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Arthur Burton Buckley (1877-1964)
1964 Obituary 
"ARTHUR BURTON BUCKLEY, a distinguished civil engineer in Egypt, died recently at his home in Emsworth, Hants, aged eighty-seven. He was a student at the Central Technical College, London, and then apprenticed at Thorneycrofts; in 1896, he was engaged in destroyer trials and was sent to Kiel to hand over a destroyer built for the German Navy. From 1899 to 1902 he was on the staff of Sir Benjamin Baker, working in Genoa docks. Topham, Jones and Railton Ltd. employed him as engineer at the Bute dockworks in Cardiff from 1902 to 1905.
At the beginning of the twentieth century little was known about the Nile upstream from Khartoum until Sir William Garstin made a tour of exploration up to Lake Victoria. As a result of the tour, the need for engineers was advertised. Whereupon Buckley, in 1905, accepted a post with the irrigation staff of the Egyptian Government, employed on construction work. In 1907 he became assistant inspector-general of irrigation for Egypt; as such he was responsible for much of the dam construction and auxiliary irrigation work. Later he became director-general of reservoirs. Among his special concerns at this stage of his career were the preliminary designs for the Namgahamadi barrage and the second heightening of the Aswan Low Dam.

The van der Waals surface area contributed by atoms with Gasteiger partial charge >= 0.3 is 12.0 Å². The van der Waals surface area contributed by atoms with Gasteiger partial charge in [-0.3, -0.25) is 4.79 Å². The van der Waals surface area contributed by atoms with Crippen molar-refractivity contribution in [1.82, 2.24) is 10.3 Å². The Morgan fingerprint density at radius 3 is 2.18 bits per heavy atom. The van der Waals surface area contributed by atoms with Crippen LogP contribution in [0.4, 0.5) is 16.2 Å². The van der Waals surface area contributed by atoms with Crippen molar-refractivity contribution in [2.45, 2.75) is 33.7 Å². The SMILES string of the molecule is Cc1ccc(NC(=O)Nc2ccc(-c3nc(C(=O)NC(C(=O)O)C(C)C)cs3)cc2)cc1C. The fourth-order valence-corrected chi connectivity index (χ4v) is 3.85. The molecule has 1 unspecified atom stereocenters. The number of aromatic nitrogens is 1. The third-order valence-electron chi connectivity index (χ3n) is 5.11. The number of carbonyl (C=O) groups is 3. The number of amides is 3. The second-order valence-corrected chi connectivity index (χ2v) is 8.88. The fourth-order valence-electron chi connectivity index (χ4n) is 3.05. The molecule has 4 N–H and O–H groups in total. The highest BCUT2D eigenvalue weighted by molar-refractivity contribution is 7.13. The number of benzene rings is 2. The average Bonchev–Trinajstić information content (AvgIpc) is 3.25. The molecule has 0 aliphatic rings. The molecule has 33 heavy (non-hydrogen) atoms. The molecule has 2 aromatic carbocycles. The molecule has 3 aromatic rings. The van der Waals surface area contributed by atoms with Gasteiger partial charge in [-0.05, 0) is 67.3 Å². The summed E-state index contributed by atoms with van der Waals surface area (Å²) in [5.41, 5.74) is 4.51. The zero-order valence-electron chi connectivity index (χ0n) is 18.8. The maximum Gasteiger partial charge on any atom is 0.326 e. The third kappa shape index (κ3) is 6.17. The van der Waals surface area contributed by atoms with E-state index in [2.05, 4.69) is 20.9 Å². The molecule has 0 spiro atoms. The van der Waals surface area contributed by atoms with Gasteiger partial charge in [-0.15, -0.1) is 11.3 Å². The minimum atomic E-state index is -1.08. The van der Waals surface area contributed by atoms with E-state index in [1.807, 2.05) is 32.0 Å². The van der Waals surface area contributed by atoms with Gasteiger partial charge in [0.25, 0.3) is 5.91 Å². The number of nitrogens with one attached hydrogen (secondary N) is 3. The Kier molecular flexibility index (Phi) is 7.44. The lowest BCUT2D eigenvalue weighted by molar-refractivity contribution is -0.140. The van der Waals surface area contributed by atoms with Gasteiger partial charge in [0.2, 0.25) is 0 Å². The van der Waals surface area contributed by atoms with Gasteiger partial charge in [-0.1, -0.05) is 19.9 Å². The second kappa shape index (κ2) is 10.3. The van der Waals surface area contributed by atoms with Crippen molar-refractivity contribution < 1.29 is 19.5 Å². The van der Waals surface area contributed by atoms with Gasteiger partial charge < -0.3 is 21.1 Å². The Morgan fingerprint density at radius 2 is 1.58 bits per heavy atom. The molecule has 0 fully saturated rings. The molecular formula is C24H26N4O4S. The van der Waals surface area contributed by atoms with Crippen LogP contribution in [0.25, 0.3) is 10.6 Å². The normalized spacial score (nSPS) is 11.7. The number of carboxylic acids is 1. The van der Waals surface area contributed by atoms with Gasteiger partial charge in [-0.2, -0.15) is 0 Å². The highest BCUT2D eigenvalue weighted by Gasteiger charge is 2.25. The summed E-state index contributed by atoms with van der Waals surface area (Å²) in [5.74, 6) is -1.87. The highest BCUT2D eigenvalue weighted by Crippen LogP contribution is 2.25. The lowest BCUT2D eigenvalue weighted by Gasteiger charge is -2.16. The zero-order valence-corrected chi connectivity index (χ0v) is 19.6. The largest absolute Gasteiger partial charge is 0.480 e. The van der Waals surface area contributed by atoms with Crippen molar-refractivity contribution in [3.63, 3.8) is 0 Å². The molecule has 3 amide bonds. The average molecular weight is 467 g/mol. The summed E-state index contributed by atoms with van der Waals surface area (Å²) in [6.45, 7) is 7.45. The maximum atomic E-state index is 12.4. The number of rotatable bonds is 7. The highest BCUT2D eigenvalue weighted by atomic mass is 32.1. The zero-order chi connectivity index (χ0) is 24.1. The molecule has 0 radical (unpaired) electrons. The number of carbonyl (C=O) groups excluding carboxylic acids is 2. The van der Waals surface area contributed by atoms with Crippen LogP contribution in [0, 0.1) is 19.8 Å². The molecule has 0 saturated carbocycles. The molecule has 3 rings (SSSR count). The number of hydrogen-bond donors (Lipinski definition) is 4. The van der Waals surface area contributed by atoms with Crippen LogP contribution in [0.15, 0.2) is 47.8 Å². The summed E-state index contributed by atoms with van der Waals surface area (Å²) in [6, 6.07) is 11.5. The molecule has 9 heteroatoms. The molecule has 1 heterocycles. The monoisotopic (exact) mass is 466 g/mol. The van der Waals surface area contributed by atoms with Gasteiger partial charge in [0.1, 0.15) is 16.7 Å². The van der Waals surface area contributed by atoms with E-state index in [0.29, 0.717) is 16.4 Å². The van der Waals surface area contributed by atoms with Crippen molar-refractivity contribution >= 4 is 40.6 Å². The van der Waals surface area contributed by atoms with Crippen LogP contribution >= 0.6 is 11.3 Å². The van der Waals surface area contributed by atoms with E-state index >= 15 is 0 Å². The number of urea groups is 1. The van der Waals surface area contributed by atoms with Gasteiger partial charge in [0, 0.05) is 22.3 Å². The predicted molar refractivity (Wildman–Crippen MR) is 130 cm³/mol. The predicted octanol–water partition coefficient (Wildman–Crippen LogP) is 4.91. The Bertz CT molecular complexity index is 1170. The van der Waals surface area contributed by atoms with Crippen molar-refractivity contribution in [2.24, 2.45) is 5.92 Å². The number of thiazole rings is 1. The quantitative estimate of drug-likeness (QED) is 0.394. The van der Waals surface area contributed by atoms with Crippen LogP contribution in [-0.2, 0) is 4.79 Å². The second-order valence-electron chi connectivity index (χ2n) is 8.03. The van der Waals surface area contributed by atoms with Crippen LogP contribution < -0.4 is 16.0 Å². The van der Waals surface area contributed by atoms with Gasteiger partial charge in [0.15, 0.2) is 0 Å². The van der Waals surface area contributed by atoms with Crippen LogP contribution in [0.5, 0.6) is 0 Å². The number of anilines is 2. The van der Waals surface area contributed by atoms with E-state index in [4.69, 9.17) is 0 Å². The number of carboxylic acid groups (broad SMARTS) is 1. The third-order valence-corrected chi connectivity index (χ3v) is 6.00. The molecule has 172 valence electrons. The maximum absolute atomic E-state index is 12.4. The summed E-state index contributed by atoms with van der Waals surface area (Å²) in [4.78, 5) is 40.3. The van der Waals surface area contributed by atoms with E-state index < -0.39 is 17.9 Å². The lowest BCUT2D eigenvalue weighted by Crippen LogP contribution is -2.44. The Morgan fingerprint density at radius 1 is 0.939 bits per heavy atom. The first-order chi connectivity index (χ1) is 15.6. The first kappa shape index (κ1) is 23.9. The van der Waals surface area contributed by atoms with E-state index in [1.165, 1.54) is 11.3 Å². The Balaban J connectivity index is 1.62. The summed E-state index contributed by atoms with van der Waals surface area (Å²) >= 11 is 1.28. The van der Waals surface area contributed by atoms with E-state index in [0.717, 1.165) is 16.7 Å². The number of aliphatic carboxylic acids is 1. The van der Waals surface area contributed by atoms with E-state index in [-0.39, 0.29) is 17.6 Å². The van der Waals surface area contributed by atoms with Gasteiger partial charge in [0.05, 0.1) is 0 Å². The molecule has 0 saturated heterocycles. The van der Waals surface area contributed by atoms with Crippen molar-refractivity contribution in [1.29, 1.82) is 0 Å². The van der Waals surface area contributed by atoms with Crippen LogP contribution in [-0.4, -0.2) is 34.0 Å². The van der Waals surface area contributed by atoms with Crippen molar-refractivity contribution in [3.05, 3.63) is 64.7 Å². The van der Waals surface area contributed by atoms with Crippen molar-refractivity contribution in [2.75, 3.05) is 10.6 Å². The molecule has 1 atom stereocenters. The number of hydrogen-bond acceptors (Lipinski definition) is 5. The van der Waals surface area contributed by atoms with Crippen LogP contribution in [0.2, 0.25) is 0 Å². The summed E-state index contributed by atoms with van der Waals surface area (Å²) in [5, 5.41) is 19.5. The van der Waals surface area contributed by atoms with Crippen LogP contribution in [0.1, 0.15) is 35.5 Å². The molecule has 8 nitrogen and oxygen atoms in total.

In 1915 Buckley was sent by the Egyptian Government to survey Lake Tsana in Abyssinia on behalf of a Foreign Office mission. Three years later he accompanied Sir John Hewett to Iraq and was awarded the O.B.E. for war services in that country. The Egyptian Government decorated him with the Order of Ismail and the Order of the Nile for services to Egypt, and the Institution of Civil Engineers awarded him the Watt Gold Medal for his paper on "The Influence of Silt on the Velocity of Water Flowing in Open Channels.
Since his retirement in 1928, when he was elected Fellow of the City and Guilds of London Institute, Buckley had devoted much time to original research. He was fluent in Arabic and Italian."